United by tragedy, mothers aim for an end to student suicides

- Students at Queen Creek High School are dealing with a very tough topic: suicide.

Since May 2017, there have been five student deaths, with the most recent one happening this week. On Friday morning, members of a grassroots organization gathered outside the school to show support.

The group had one mission: letting students at the school know they are being heard.

"My son Rudy went here to Queen Creek High," said Deanna Vencomo. "I lost him in August to suicide. It's very sad, and us mothers have to relive that every time we lose a child. It's devastating."

Vencomo wants teen suicides to stop, and so does Sheila Hedstrom-Pelger, whose son, 17-year-old Tyler, also committed suicide.

"He was talented," said Hedstrom-Pelger. "He was bright, fun, popular. He wasn't bullied or anything like that. He just had a hard time."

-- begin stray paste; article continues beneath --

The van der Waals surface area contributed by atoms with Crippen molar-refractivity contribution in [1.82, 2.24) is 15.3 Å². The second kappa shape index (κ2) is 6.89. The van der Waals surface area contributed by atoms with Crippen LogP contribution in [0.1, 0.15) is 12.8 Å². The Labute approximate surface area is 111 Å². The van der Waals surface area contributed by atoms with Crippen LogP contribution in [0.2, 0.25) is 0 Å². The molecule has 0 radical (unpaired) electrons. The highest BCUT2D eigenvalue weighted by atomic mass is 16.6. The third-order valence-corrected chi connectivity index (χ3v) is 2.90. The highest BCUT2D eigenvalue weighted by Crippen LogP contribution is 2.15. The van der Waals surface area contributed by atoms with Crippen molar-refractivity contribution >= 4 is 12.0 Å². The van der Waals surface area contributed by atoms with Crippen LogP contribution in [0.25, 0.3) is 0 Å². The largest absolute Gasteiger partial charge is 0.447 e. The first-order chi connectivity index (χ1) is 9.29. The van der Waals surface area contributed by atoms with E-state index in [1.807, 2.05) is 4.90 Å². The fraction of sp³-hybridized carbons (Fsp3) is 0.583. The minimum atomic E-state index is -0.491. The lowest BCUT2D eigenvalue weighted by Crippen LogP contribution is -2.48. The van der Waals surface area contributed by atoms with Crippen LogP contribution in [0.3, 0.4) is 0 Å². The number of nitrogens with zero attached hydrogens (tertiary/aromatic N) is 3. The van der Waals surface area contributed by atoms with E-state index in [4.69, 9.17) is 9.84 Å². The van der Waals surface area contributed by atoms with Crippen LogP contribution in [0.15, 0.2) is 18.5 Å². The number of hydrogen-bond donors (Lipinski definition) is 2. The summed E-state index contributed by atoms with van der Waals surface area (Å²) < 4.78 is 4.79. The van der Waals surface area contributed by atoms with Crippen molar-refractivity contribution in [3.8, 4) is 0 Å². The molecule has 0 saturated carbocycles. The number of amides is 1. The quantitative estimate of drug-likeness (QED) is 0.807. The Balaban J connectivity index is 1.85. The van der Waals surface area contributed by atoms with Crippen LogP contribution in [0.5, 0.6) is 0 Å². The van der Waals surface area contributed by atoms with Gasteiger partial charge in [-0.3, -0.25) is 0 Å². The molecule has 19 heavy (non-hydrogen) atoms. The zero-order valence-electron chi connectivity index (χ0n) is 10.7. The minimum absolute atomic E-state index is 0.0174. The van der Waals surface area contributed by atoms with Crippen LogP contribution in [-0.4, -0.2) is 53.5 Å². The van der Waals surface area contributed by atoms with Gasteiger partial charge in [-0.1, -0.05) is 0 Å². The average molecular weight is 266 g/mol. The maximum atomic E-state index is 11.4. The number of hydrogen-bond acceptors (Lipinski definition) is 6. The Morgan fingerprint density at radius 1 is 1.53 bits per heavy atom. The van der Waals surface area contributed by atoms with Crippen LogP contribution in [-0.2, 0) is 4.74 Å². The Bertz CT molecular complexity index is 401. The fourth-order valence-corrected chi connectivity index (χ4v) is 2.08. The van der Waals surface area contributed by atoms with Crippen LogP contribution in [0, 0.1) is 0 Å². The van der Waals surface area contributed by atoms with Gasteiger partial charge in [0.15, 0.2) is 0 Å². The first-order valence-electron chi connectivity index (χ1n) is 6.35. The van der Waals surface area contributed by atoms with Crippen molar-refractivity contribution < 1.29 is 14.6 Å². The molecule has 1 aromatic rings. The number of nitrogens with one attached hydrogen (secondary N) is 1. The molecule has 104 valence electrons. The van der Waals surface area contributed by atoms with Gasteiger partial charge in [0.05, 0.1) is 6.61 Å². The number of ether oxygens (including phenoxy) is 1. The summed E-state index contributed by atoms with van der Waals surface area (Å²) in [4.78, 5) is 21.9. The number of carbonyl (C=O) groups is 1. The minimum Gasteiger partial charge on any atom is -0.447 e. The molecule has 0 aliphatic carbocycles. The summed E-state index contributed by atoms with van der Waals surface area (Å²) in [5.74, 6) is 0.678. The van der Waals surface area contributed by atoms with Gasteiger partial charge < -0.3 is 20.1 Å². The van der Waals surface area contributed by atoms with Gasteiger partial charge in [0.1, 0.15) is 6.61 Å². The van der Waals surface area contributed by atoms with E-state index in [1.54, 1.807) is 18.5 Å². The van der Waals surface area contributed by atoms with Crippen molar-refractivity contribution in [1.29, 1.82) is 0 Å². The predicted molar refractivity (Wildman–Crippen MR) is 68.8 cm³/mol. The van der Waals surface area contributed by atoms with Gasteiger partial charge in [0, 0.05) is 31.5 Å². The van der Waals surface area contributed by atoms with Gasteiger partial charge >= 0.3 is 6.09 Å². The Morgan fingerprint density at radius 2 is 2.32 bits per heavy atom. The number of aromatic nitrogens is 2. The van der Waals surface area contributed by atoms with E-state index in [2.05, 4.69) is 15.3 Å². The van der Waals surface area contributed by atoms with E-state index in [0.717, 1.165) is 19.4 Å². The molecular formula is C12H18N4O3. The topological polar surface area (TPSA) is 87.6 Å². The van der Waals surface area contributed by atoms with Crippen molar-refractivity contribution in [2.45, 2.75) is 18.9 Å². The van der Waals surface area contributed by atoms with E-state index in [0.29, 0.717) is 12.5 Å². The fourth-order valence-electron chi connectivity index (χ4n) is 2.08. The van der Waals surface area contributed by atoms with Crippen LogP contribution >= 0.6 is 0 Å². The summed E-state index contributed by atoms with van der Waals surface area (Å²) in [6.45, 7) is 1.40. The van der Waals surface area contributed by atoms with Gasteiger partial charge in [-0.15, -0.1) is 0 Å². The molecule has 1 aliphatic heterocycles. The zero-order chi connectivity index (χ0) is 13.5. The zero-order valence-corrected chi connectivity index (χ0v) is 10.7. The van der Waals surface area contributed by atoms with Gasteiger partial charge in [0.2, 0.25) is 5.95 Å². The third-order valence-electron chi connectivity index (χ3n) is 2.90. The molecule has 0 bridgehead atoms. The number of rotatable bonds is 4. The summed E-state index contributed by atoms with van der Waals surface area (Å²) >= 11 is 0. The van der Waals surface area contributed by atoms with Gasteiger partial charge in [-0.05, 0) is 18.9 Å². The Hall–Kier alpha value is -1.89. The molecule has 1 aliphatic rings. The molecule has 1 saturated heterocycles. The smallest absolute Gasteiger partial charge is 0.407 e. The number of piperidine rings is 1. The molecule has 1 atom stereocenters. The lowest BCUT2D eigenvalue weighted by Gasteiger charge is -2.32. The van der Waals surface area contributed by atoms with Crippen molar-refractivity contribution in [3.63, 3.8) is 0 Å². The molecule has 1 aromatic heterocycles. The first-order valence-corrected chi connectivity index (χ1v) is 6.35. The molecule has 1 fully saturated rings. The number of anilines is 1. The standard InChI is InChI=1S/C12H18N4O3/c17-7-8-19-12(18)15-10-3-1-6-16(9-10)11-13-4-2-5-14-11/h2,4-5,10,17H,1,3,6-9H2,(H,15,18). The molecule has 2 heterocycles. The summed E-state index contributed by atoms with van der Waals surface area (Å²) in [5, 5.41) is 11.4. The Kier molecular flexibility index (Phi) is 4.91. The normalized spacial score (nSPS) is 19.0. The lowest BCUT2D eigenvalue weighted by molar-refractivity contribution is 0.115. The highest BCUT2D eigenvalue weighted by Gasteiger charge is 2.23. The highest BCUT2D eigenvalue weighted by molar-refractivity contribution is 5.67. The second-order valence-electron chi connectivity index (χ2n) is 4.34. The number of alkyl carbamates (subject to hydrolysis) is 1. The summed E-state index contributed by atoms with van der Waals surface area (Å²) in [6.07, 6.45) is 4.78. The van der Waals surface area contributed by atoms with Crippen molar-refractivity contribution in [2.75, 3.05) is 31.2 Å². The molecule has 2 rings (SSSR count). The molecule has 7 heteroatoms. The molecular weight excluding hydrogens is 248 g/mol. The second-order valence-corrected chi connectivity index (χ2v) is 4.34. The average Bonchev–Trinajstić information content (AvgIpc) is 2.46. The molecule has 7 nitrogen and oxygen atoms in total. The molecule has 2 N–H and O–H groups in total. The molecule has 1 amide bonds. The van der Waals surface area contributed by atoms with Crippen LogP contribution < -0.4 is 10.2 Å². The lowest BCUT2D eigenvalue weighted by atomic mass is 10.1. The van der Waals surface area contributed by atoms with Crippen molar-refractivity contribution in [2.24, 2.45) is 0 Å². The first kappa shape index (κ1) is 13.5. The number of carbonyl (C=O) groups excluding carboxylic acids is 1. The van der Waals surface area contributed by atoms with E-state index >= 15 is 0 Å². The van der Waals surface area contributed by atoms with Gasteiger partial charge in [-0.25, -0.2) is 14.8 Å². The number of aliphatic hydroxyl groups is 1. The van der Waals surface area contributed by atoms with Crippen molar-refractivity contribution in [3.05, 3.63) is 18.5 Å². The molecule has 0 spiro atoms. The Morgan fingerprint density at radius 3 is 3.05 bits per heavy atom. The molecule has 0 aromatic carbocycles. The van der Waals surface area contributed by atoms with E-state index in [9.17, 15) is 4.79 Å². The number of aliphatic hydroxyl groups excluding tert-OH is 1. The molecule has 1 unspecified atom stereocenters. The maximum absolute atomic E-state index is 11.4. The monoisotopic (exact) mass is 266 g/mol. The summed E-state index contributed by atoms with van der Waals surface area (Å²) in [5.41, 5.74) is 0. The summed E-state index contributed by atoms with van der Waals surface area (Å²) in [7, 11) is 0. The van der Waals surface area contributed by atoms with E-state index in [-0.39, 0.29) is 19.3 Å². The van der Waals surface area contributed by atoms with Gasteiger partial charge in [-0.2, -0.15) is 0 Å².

14-year-old Kara Glover took her own life last July, before she began her freshman year at Queen Creek High.

"I just want them to know that it's OK to ask for help," said Melissa Glover-Rogers. 

United by tragedy, these mothers stood with a purpose, alongside more than 100 others.

"Just in the East Valley area, we have now had 22 suicides just since the beginning of the school year, which was July," said Christine Nguyen with Project Connect Four. "Knowing that we are losing that many young people is very, very alarming."

Nguyen said since 2009, there's been an 81% increase in teen suicides. Her goal is to let parents and students know they are not alone.

"That's what the biggest message is here for these students and the staff that we care about, and that when there's a loss, it affects not just them but all of us," said Nguyen. 

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